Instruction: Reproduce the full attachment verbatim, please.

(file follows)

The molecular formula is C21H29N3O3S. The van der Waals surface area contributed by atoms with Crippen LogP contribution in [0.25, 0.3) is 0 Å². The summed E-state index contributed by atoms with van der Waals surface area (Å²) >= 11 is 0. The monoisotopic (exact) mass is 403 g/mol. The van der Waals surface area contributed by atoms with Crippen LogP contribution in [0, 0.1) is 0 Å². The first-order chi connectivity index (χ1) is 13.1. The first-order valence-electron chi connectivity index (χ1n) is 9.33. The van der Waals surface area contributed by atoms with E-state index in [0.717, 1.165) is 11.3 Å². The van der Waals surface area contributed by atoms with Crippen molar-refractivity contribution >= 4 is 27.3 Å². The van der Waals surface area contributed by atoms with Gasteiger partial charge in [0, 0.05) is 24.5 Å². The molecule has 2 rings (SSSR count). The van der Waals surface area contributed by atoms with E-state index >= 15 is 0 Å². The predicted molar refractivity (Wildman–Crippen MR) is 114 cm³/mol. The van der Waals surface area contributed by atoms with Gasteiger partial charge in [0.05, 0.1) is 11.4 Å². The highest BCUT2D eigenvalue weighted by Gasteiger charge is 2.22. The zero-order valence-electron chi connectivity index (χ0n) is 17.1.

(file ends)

The molecular formula is C21H29N3O3S. The van der Waals surface area contributed by atoms with Crippen LogP contribution in [0.25, 0.3) is 0 Å². The summed E-state index contributed by atoms with van der Waals surface area (Å²) >= 11 is 0. The monoisotopic (exact) mass is 403 g/mol. The van der Waals surface area contributed by atoms with Crippen LogP contribution in [0, 0.1) is 0 Å². The first-order chi connectivity index (χ1) is 13.1. The first-order valence-electron chi connectivity index (χ1n) is 9.33. The van der Waals surface area contributed by atoms with E-state index in [0.717, 1.165) is 11.3 Å². The van der Waals surface area contributed by atoms with Crippen molar-refractivity contribution >= 4 is 27.3 Å². The van der Waals surface area contributed by atoms with Gasteiger partial charge in [0, 0.05) is 24.5 Å². The molecule has 2 rings (SSSR count). The van der Waals surface area contributed by atoms with E-state index >= 15 is 0 Å². The predicted molar refractivity (Wildman–Crippen MR) is 114 cm³/mol. The van der Waals surface area contributed by atoms with Gasteiger partial charge in [0.05, 0.1) is 11.4 Å². The highest BCUT2D eigenvalue weighted by Gasteiger charge is 2.22. The zero-order valence-electron chi connectivity index (χ0n) is 17.1.